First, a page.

Day by Day

Tuesday, January 16, 2007

Remember, Remember....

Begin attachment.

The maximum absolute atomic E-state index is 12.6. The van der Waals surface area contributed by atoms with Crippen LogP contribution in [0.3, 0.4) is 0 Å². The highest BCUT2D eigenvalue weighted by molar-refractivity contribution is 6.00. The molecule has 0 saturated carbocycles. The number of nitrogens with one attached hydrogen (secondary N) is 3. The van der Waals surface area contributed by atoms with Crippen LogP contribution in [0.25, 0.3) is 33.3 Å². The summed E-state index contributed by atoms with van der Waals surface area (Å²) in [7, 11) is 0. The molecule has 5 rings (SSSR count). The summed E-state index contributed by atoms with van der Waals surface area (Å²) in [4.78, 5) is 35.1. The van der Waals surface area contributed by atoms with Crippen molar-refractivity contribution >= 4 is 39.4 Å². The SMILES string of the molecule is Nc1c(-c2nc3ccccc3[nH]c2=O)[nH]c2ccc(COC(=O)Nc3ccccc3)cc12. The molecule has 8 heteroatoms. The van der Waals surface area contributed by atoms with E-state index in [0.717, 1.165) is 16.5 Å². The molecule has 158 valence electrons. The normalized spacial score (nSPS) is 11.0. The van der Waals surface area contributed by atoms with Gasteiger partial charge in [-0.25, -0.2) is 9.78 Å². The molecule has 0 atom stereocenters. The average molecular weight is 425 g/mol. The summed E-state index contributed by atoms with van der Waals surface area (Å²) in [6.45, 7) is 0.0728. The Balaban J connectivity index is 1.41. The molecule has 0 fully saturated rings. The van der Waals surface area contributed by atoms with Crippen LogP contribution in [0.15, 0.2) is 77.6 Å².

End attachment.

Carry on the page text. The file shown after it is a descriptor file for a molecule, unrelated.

...that Hollywood is full of people living in, and devoted to crafting, fantasy worlds. They can produce fantastic works of art, and I wish to make clear that I appreciate the film in this review as such. V for Vendetta is a story of revolution against totalitarianism. It is rich in it's use of language and imagery. At points it is capable of functioning as a mirror on the world, as was the intent of it's creators. There are some aspects of the movie, however, that are far removed from any semblance of life as we know it. These representations can serve to remove the viewer from the story and shatter the illusion. Such is the case with the depiction of the films villans. The cartoonish villans represented in V are religious nationalists against freedom of speech, expression, and the press and they are intensely anti-homosexual. They are nationalistic in so far as they advocate the security of England. This is not, itself, a bad thing (unless you're a transnationalist or a clueless peacenik). But these characters take such principles to the extreme. They silence anyone who merely speaks out against them by hauling them off to secret detention facilities where they are tortured and experimented on. Indeed, this is what created V. He survived one such facility. Muslims are scapegoats in this film. The government kills it's own people. The Koran is banned. Those who engage in homosexual behavior are indentified, taken prisoner, tortured, and eventually killed for no other reason that their sexual preference. Of course, I dislike these cartoonish villans because of the horrid things they do just like I can appreciate the heroes devotion to freedom and the democratic process regardless of their various political inclinations. The film's hero, V, is out to kill those who tortured him and he is a revolutionary (though one that does not intend to see the light of day beyond any revolution he'd help bring about). He preaches no political dogma - simply that there is "something wrong with this country" (from his perspective I am sure this is partly because those who wronged him are the ones in power). He intends to set things straight by successfully realizing the goals of a historic English revolutionary (whom he borrows his visage from) - destroying Parliment and bringing down the government of England. The heroine of the film played by Natalie Portman transforms (thanks to V) from a contented citizen into even more simply - a revolutionary. Some of the more cartoonish villany of the film involves the elimination of the closeted homosexual host of a show who dares make fun of the High Chancellor (he would have gotten off easier but he had possession of the "poetic" Koran), the imprisonment of lesbians for being lesbians, the abduction of Portman's parents for being anti-war critics, and goose stepping soldiers parading before the High Chancellor. This stands in stark contrast to reality so in order to appreciate the illusion, we must forget that Sean Penn, Tim Robbins, and thousands of other wealthy mouthy celebs run free to this day and need not ever worry about government retaliation for their outrageous proclamations. Forget that skit-comedy show, sit-com, film, and cartoon alike continue to savage President Bush to this day. Forget that Nazis were socialists and that they murdered Jews as well as Christians. Forget that, even now, Hitler's book "My Head" is popular in the arab world owing in part to the fact that arab leaders were united with Hitler's National Socialist Worker's Regime in hatred of Jews. Forget that the people who are actively murdering homosexuals for being homosexuals are Muslims. Forget that England is far from falling into the iron clad grasp of conservatives (quite the opposite). Forget that no one is proposing to ban the Koran. Forget all this - we are dealing with a fantasy film. What stirred me to write this review was a lable from the film and an attitude from one of the actors expressed in a "making-of" documentary. The lable - In the film, V is referred to by the films cartoonish conservative villans as "a terrorist". He is not a terrorist, he is a revolutionary. His big "terrorist" attack in the opening of the film is nothing more than the destrution of a symbol. Loss of human life was neither the goal of this attack, nor was it highlighted in the film as part of the results. The individuals V kills are those he has sworn vengence against, or those standing in between him and his continued freedom (such as security agents, police, etc). The attitude expressed by the actor in the documentary I mentioned previously ties directly in with this - The actor plays the High Chancellor character and he remarks that he finds it curious that only terrorism is stigmatized among all the "forms of warfare" which he considers equally ghastly. A more ignorant statement one is want to find. Why oh why would this "form of warfare" be stigmatized? Could it be because the terrorism that we are familiar with is the kind that could take the life of this actor as easily as it could take the life of any innocent civilian going about their daily lives? You betcha! Today, terrorism targets the unsuspecting, the civilian, the innocent. Such acts are accompanied by ultimatums - "Do as we say or we will kill more of you." The only other "form of warfare" this actor probably had in mind was the "warfare" that civilized nations engage in. Nations like the USA and the UK do not enter into such "warfare" for selfish reasons or without great trepidation, rather to protect their citizens, protect the innocent and oppressed, or remove tyrants. When they do engage in "warfare", they take great pains to avoid innocent casualties (which is particularly difficult given current conflicts where the enemy regularly uses civilians as shields). It is at once disturbing and surreal that educated people can seriously equate both "forms of warfare". Anyone advancing such a premise in the present day is responsible for excusing slaughter by barbarians and prolonging conflicts with the same. "The American War", as it is referred to in past-tense in the film, is in reality a war where one side fights to give others a chance at self determination and freedom from oppression, and the other side fights for oppressive, brutal rule by religious caliphate and employs tactics like murdering and terrorizing those who choose to cooperate with the agents of liberation by choosing to partake in representative government, and to spread their horrid influence across the entire globe. They are not equal. Their tactics are not equal. Their goals are not equal. I can look past the cartoonish representation of conservatives in V, but I flatly condemn the redefinition of terrorism in this film. It is irresponsibly misleading and tragically ignorant.